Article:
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Legislative Assembly for the ACT: 1995 Week 10 Hansard (5 December) . . Page.. 2638 ..

MR BERRY: Mr Speaker, Mrs Carnell continues to squirm because she has been caught out on this issue. I think this Assembly owes the people who work at Jindalee a vote of honesty because they consistently have had honeyed words and honeyed public statements from Mrs Carnell which would indicate to them that they were going to be guaranteed certain conditions, including guaranteed conditions for those casual staff.

Now Mrs Carnell, misleadingly, has tried to implement this caveat of 12 months' employment. That was never implied in any of her public statements because in those days she needed to convince other members in this place to support her motion to sell it. Now that she has convinced those people to support her, Mr Speaker, she must adhere to her promises. None of those workers should be disadvantaged and Mrs Carnell has to come to the party in relation to all of those casual staff. They have to be provided with proper access to jobs of the same order that they have now.

Mrs Carnell: They will be placed; which is no guarantees, and on the casual list. That is what they - - -

MR BERRY: Here she goes. Mrs Carnell comes out with the big lie again. She is at it again. You just cannot help yourself, can you? She says, "We will put them on the casual list". She cannot help herself. More honeyed promises. That means not a damn thing, Mr Speaker. It means they are not guaranteed anything. They will be put on a list of people who might get a possie in some other place.

Ms Follett: On the incompatible list, if you ask me.

MR BERRY: Yes, that is right. You people are the pits. You can imagine it, can't you? "Pick out the incompatible ones. Have a look at them. That is the one from Jindalee. They caused a bit of a stir a little while ago. No chance of them staying on the casual list. If they are, they can stay right at the bottom". No, Mr Speaker, this Chief Minister has to be forced to adhere to her promises. She has to be forced to her publicly stated position in relation to health centres. Continually, before the last election, she supported them. She has to be forced to maintain those ancillary services, like her colleague Mr Humphries, the former Health Minister, was forced to stop the sale of the Kippax Health Centre.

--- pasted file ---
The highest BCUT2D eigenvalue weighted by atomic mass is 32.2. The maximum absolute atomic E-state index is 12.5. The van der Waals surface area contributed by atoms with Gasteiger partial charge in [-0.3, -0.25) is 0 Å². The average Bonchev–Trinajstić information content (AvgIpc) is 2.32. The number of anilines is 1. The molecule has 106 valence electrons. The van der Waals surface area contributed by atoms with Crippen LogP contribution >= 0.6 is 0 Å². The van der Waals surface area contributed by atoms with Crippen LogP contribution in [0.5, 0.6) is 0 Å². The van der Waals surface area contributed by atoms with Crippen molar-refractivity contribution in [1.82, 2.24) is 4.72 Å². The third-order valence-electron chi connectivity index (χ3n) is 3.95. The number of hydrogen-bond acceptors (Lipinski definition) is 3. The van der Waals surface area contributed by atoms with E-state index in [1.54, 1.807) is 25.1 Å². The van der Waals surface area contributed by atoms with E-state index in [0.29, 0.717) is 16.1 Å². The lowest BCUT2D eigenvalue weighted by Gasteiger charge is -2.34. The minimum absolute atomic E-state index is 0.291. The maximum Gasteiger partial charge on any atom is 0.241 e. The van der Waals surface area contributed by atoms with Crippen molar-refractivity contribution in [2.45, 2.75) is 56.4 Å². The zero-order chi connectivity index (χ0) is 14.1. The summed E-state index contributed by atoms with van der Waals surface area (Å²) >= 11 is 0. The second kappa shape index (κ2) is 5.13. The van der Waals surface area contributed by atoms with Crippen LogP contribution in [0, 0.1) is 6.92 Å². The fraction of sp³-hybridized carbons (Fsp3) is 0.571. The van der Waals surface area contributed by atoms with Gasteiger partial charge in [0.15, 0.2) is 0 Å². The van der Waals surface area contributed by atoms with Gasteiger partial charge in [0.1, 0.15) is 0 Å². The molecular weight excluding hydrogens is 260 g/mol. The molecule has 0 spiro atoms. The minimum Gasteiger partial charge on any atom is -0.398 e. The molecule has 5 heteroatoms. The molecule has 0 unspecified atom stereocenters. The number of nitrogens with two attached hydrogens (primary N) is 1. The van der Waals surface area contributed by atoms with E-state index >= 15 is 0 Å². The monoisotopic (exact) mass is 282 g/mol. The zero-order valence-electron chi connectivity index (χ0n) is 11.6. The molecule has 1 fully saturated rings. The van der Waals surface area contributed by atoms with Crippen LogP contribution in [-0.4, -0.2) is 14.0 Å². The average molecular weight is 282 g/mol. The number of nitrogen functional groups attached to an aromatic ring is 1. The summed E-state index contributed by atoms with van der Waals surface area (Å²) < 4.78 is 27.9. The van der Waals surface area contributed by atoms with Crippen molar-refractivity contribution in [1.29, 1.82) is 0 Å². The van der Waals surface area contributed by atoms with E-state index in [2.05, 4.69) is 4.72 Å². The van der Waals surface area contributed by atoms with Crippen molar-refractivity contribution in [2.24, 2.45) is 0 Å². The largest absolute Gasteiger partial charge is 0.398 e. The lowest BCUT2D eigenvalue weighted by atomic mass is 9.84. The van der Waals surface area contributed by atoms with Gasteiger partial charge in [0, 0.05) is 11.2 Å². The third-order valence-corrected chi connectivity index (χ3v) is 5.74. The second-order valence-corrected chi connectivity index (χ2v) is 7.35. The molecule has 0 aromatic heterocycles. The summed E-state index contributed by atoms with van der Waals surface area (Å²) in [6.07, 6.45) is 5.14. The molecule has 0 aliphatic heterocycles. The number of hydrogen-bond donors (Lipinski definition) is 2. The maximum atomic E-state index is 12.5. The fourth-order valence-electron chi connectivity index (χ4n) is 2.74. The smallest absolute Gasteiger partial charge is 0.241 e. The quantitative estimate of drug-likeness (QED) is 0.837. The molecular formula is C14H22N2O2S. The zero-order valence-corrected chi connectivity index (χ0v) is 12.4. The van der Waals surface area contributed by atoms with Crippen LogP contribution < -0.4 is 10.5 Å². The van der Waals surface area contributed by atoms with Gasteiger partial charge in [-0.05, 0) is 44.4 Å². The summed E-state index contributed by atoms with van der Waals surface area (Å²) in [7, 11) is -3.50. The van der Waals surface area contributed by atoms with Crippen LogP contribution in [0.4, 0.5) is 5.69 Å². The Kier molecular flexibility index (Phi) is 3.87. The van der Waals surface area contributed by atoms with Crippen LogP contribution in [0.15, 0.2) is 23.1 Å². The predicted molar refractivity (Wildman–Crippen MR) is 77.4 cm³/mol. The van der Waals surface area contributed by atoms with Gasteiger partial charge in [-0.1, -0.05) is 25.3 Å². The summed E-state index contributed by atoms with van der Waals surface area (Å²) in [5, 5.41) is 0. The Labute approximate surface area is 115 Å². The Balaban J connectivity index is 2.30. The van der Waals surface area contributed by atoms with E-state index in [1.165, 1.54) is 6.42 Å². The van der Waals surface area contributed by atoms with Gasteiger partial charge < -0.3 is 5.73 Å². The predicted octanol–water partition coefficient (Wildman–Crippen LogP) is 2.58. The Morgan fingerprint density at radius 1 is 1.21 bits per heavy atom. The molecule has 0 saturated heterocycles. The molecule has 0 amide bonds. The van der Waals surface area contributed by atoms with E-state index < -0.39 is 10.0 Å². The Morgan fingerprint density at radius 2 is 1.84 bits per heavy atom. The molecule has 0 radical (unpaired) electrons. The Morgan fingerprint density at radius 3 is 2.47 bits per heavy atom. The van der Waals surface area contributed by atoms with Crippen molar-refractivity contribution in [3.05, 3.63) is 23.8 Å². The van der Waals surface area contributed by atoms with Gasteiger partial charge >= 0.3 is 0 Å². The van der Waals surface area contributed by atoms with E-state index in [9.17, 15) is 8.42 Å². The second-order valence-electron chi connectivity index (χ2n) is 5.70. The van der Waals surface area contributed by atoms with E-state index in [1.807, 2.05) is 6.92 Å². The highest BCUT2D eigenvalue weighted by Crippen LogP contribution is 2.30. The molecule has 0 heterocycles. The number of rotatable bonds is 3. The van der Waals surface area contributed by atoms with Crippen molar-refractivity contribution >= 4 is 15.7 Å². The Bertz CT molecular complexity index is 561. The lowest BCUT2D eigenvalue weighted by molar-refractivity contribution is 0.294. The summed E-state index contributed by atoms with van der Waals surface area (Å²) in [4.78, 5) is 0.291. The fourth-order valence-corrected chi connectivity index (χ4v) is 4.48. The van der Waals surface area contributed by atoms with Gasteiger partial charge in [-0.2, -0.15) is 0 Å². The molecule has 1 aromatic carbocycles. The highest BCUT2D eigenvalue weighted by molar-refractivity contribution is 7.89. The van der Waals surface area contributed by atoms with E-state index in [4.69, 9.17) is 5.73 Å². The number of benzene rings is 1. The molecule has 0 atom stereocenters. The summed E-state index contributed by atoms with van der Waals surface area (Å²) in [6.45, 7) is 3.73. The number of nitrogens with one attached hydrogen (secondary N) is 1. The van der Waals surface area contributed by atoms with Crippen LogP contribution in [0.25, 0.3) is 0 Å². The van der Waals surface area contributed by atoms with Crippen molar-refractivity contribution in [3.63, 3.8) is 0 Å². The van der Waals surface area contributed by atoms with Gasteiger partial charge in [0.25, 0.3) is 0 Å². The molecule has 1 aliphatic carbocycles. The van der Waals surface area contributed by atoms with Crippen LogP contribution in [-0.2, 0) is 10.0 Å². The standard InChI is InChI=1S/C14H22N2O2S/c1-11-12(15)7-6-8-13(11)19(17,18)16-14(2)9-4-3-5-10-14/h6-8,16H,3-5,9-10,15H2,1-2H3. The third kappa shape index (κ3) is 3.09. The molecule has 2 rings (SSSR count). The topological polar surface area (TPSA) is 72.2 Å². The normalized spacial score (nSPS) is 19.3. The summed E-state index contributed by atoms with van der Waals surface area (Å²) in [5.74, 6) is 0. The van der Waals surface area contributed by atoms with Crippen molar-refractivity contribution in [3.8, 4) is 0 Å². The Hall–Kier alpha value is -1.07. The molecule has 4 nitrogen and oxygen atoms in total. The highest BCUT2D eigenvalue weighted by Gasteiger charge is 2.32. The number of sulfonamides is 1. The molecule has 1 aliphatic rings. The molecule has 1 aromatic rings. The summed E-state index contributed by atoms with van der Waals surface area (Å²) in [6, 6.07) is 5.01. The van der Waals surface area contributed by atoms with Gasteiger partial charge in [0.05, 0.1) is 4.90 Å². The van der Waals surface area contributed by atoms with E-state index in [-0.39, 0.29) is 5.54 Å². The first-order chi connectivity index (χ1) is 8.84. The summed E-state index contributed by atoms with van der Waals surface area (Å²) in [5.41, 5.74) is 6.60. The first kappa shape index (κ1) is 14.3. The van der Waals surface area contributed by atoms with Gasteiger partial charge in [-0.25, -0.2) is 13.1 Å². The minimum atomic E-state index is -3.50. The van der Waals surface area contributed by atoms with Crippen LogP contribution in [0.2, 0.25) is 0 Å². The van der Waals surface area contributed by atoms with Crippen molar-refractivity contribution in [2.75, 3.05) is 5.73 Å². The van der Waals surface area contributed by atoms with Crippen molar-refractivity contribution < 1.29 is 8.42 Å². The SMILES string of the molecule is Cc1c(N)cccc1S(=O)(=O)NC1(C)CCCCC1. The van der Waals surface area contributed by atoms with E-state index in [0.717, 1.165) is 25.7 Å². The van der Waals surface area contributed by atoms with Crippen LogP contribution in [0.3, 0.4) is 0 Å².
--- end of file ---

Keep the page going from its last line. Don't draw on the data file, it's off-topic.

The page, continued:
MR SPEAKER: Order! The member's time has expired.

MR HUMPHRIES (Attorney-General) (12.18): Mr Speaker, we are getting used to these stunts every Tuesday of a sitting fortnight or sitting week. All the business on the Assembly agenda is suspended so that we can deal with some ultra urgent motion from the Labor Party on some crucial issue that, apparently, comes up the day before or the day of the meeting. We cannot be told in advance about these debates coming forward. That is probably pretty typical, I suppose. Today's motion, however, is a little bit more cynical than most. The wording of the motion is quite interesting. It calls on the Government to make a number of changes in the structure of Health. It is a wide-ranging motion. Structures of the health centres are affected; Jindalee Nursing Home and so on; ancillary services; and then the motion says:

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